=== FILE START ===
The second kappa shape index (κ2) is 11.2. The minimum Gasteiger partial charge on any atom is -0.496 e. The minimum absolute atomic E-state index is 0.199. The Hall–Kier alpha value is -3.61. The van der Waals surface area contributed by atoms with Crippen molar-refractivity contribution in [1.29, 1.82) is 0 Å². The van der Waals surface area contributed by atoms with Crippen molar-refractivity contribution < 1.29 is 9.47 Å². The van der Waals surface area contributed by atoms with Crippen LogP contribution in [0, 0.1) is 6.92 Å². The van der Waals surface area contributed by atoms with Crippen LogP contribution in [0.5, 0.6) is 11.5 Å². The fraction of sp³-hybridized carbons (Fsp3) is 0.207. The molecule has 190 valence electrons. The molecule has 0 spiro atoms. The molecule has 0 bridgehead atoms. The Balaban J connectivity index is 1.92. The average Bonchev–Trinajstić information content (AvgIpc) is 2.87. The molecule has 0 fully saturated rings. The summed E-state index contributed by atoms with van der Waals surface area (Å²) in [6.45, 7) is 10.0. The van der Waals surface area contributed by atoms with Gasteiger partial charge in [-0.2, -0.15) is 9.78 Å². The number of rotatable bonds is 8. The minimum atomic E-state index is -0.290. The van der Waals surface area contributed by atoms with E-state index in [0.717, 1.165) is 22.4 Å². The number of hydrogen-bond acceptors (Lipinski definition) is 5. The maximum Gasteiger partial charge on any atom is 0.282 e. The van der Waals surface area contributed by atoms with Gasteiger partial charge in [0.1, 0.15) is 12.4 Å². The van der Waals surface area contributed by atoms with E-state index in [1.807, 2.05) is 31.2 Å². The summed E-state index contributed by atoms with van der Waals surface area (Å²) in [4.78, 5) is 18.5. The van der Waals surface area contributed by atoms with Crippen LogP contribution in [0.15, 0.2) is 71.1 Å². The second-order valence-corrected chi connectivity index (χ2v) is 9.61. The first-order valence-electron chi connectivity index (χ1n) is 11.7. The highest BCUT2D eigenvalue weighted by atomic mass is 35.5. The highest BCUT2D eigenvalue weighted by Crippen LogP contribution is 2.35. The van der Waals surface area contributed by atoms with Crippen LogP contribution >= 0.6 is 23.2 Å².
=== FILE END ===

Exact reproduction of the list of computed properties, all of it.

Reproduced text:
The second kappa shape index (κ2) is 11.2. The minimum Gasteiger partial charge on any atom is -0.496 e. The minimum absolute atomic E-state index is 0.199. The Hall–Kier alpha value is -3.61. The van der Waals surface area contributed by atoms with Crippen molar-refractivity contribution in [1.29, 1.82) is 0 Å². The van der Waals surface area contributed by atoms with Crippen molar-refractivity contribution < 1.29 is 9.47 Å². The van der Waals surface area contributed by atoms with Crippen LogP contribution in [0, 0.1) is 6.92 Å². The van der Waals surface area contributed by atoms with Crippen LogP contribution in [0.5, 0.6) is 11.5 Å². The fraction of sp³-hybridized carbons (Fsp3) is 0.207. The molecule has 190 valence electrons. The molecule has 0 spiro atoms. The molecule has 0 bridgehead atoms. The Balaban J connectivity index is 1.92. The average Bonchev–Trinajstić information content (AvgIpc) is 2.87. The molecule has 0 fully saturated rings. The summed E-state index contributed by atoms with van der Waals surface area (Å²) in [6.45, 7) is 10.0. The van der Waals surface area contributed by atoms with Gasteiger partial charge in [-0.2, -0.15) is 9.78 Å². The number of rotatable bonds is 8. The minimum atomic E-state index is -0.290. The van der Waals surface area contributed by atoms with E-state index in [0.717, 1.165) is 22.4 Å². The number of hydrogen-bond acceptors (Lipinski definition) is 5. The maximum Gasteiger partial charge on any atom is 0.282 e. The van der Waals surface area contributed by atoms with Gasteiger partial charge in [0.1, 0.15) is 12.4 Å². The van der Waals surface area contributed by atoms with E-state index in [1.807, 2.05) is 31.2 Å². The summed E-state index contributed by atoms with van der Waals surface area (Å²) in [4.78, 5) is 18.5. The van der Waals surface area contributed by atoms with Crippen LogP contribution in [0.15, 0.2) is 71.1 Å². The second-order valence-corrected chi connectivity index (χ2v) is 9.61. The first-order valence-electron chi connectivity index (χ1n) is 11.7. The highest BCUT2D eigenvalue weighted by atomic mass is 35.5. The highest BCUT2D eigenvalue weighted by Crippen LogP contribution is 2.35. The van der Waals surface area contributed by atoms with Crippen LogP contribution >= 0.6 is 23.2 Å².